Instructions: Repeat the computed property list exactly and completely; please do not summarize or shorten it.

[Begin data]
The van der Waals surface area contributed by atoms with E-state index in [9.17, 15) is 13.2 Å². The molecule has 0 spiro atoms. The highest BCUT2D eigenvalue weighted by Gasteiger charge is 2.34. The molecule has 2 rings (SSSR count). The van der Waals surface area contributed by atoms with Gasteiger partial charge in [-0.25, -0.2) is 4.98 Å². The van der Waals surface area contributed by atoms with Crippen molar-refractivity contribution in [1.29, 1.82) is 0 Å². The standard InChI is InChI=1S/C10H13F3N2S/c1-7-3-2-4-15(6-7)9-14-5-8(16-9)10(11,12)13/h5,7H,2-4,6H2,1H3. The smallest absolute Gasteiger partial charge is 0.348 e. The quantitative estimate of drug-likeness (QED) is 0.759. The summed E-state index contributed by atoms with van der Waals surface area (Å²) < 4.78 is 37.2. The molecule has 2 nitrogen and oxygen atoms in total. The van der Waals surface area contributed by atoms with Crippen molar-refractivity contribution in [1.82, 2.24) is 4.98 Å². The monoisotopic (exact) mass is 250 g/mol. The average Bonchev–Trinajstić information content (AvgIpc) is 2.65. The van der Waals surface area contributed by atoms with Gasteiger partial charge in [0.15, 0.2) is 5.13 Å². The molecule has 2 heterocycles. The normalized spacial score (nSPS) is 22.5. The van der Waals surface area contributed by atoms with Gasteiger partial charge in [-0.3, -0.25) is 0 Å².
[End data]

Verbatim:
The van der Waals surface area contributed by atoms with E-state index in [9.17, 15) is 13.2 Å². The molecule has 0 spiro atoms. The highest BCUT2D eigenvalue weighted by Gasteiger charge is 2.34. The molecule has 2 rings (SSSR count). The van der Waals surface area contributed by atoms with Gasteiger partial charge in [-0.25, -0.2) is 4.98 Å². The van der Waals surface area contributed by atoms with Crippen molar-refractivity contribution in [1.29, 1.82) is 0 Å². The standard InChI is InChI=1S/C10H13F3N2S/c1-7-3-2-4-15(6-7)9-14-5-8(16-9)10(11,12)13/h5,7H,2-4,6H2,1H3. The smallest absolute Gasteiger partial charge is 0.348 e. The quantitative estimate of drug-likeness (QED) is 0.759. The summed E-state index contributed by atoms with van der Waals surface area (Å²) < 4.78 is 37.2. The molecule has 2 nitrogen and oxygen atoms in total. The van der Waals surface area contributed by atoms with Crippen molar-refractivity contribution in [1.82, 2.24) is 4.98 Å². The monoisotopic (exact) mass is 250 g/mol. The average Bonchev–Trinajstić information content (AvgIpc) is 2.65. The van der Waals surface area contributed by atoms with Gasteiger partial charge in [0.15, 0.2) is 5.13 Å². The molecule has 2 heterocycles. The normalized spacial score (nSPS) is 22.5. The van der Waals surface area contributed by atoms with Gasteiger partial charge in [-0.3, -0.25) is 0 Å².